4.--Left the ship in the launch on an expedition to the neighboring island of St. Antonio; being despatched by the Commodore to procure information as to the facilities for anchoring ships, and obtaining water and refreshments. Our boat was sloop-rigged, and carried three officers, a passenger, and ten men. At 11 A.M. we "sheeted home," and stood out of the harbor with a fair breeze, and all canvass spread: but, within an hour, the wind freshened to a gale, and compelled us to take in everything but a close reefed mainsail. The sea being rough, and the weather squally, our boat took in more water than was either agreeable or safe, until we somewhat improved matters by constructing a temporary forecastle of tarpaulins. Finding it impossible, however, to contend against wind and current, we bore up for an anchorage called Santa Cruz. This was formerly a notorious haunt for pirates; but no vestige of a settlement remains, save the ruins of an old stone house, which may probably have been the theatre of wild and bloody incidents, in by-gone years. The serrated hills are grey and barren, and the surrounding country shows no verdure. nchoring here, we waited several hours for the wind to moderate, and ried to get such sleep as might perchance be caught in an unsteady boat.
By great diligence in working against wind and current, we succeeded in eaching Genella at 9 o'clock in the evening of the second day. Our ulatto pilot, Manuel Quatrine, whistled shrilly through his fingers; and, fter a brief delay, the response of a similar whistle reached our ears rom shore. A conversation was sustained for some moments, by means of houts to-and-fro in Portuguese; a man then swam off to reconnoitre; and, n his return, the people launched a canoe and carried us ashore, weary nough of thirty-six hours' confinement in an open boat. We took up our uarters in the house of a decent negro, who seemed to be the head man of he village, and, after eating such a supper as the place could supply, allied out to give the women an opportunity of preparing our beds.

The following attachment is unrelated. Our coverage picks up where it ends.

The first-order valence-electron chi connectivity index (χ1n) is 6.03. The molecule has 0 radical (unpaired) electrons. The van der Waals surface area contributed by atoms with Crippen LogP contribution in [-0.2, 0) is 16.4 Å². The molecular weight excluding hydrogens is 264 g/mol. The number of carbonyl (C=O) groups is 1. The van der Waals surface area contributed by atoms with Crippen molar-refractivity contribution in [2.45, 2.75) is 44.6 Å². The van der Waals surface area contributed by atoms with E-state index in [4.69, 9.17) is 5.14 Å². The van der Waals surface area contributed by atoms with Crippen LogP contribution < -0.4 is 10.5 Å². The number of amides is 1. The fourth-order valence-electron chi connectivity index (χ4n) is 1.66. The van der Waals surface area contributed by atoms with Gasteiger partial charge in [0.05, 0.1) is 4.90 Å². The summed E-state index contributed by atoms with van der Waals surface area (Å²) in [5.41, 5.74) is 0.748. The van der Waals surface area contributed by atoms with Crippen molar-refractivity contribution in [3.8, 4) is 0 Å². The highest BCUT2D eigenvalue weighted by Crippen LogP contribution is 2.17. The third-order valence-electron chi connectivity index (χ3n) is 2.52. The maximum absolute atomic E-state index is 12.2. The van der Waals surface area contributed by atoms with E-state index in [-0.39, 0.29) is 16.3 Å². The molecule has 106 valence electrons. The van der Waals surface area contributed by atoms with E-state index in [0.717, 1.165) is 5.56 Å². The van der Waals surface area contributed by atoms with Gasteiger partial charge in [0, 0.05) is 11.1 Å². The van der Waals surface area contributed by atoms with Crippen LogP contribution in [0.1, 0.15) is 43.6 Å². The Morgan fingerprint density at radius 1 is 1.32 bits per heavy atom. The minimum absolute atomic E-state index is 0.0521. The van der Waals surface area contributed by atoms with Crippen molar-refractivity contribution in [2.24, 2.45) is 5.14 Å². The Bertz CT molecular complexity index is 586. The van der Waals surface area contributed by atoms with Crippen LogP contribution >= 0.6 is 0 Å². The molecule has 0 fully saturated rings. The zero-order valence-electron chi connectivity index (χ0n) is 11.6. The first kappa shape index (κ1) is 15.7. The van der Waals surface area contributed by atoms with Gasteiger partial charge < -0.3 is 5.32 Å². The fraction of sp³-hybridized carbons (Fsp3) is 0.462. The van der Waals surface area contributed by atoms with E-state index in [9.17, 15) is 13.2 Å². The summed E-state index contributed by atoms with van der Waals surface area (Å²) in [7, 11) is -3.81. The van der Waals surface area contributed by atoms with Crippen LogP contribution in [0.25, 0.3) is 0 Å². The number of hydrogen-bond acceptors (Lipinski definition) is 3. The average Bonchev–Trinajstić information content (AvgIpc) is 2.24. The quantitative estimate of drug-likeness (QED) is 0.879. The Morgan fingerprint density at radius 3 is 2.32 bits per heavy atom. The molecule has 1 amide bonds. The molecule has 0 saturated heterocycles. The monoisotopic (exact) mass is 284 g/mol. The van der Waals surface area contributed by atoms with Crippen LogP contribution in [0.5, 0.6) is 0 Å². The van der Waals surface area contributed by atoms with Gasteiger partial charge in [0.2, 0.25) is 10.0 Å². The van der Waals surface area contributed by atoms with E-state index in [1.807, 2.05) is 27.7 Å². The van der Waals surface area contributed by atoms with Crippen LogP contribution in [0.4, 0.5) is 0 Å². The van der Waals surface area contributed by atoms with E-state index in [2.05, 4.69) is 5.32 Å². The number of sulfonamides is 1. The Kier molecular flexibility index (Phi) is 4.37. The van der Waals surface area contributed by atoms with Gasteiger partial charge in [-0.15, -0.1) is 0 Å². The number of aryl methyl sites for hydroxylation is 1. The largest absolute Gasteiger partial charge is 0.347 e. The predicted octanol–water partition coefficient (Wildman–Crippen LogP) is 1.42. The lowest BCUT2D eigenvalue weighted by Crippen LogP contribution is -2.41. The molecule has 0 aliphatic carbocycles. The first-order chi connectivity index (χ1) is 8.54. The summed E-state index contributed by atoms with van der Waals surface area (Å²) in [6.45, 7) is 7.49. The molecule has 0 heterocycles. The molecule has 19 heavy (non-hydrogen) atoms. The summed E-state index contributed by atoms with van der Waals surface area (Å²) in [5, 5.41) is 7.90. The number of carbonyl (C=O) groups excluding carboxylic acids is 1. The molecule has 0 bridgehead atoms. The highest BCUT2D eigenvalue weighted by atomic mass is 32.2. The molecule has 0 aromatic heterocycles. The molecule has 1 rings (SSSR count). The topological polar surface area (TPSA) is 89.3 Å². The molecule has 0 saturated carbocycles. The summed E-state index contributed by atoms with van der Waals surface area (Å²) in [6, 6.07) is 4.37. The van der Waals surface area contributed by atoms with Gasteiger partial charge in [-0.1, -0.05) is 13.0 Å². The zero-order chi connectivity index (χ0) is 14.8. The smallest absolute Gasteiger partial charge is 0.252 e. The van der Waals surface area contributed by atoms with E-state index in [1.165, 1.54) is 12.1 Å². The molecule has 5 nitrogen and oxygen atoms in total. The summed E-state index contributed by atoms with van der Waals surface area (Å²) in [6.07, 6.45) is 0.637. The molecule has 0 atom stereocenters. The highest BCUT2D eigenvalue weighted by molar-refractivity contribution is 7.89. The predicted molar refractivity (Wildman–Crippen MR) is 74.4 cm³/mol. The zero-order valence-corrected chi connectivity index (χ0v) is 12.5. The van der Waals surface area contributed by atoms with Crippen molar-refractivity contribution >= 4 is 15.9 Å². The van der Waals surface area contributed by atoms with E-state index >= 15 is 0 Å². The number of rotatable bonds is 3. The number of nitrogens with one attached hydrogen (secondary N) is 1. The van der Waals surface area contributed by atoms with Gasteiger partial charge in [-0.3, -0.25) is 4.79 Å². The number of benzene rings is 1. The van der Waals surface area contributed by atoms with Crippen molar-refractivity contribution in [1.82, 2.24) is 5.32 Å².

Meanwhile, the pilot had not been idle. Though a married man, and the ather of six children, he was a gay Lothario, and a great favorite with he sex; he could sing, dance, and touch the guitar with infinite spirit, nd tolerable skill. Being well known in the village, it is not surprising that the arrival of so accomplished a personage should have disturbed the slumbers of the inhabitants. At ten o'clock, a dance was arranged before the door of one of the huts. The dark-skinned maidens, requiring but little time to put on their ball-costume, came dropping in, until, before midnight, there were thirty or forty dancers on foot. The figures were compounded of the contra-dance and reel, with some remarkable touches of the Mandingo balance. The music proceeded from one or two guitars, which, however, were drowned a great part of the time, by the singing of the girls and the clapping of each individual pair of hands in the whole party. A calabash of sour wine, munificently bestowed by a spectator, increased the fun, and it continued to wax higher and more furious, as the night wore away. Our little pilot was, throughout, the leader of the frolic, and acquitted himself admirably. His nether garments having received serious detriment in the voyage, he borrowed a large heavy pea-jacket, to conceal the rents, and in this garb danced for hours with the best, in a sultry night. Long before the festivity was over, my companions and myself stretched ourselves on a wide bag of straw, and fell asleep, lulled by the screaming of the dancers.